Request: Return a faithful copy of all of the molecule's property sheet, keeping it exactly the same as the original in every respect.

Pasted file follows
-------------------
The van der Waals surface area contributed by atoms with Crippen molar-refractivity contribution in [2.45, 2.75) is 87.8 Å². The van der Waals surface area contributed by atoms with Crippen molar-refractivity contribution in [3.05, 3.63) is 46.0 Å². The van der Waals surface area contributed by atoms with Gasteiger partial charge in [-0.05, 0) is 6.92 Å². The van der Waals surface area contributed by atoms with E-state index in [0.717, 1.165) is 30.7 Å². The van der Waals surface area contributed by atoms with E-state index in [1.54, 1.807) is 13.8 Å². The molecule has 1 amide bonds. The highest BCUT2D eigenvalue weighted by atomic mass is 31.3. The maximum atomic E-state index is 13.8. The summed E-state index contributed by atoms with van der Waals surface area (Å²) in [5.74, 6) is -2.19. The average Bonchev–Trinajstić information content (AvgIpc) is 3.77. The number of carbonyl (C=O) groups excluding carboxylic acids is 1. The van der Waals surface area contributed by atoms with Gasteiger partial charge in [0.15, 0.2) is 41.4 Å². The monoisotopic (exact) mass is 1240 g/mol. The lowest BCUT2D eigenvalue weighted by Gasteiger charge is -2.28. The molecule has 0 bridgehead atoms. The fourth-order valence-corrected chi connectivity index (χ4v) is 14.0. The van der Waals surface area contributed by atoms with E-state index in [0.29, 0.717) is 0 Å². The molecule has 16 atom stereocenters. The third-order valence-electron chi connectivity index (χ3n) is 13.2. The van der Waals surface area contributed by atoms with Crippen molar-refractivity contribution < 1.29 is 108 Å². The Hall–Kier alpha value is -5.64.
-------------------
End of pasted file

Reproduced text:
The van der Waals surface area contributed by atoms with Crippen molar-refractivity contribution in [2.45, 2.75) is 87.8 Å². The van der Waals surface area contributed by atoms with Crippen molar-refractivity contribution in [3.05, 3.63) is 46.0 Å². The van der Waals surface area contributed by atoms with Gasteiger partial charge in [-0.05, 0) is 6.92 Å². The van der Waals surface area contributed by atoms with E-state index in [0.717, 1.165) is 30.7 Å². The van der Waals surface area contributed by atoms with E-state index in [1.54, 1.807) is 13.8 Å². The molecule has 1 amide bonds. The highest BCUT2D eigenvalue weighted by atomic mass is 31.3. The maximum atomic E-state index is 13.8. The summed E-state index contributed by atoms with van der Waals surface area (Å²) in [5.74, 6) is -2.19. The average Bonchev–Trinajstić information content (AvgIpc) is 3.77. The number of carbonyl (C=O) groups excluding carboxylic acids is 1. The van der Waals surface area contributed by atoms with Gasteiger partial charge in [0.15, 0.2) is 41.4 Å². The monoisotopic (exact) mass is 1240 g/mol. The lowest BCUT2D eigenvalue weighted by Gasteiger charge is -2.28. The molecule has 0 bridgehead atoms. The fourth-order valence-corrected chi connectivity index (χ4v) is 14.0. The van der Waals surface area contributed by atoms with E-state index in [0.29, 0.717) is 0 Å². The molecule has 16 atom stereocenters. The third-order valence-electron chi connectivity index (χ3n) is 13.2. The van der Waals surface area contributed by atoms with Crippen molar-refractivity contribution < 1.29 is 108 Å². The Hall–Kier alpha value is -5.64.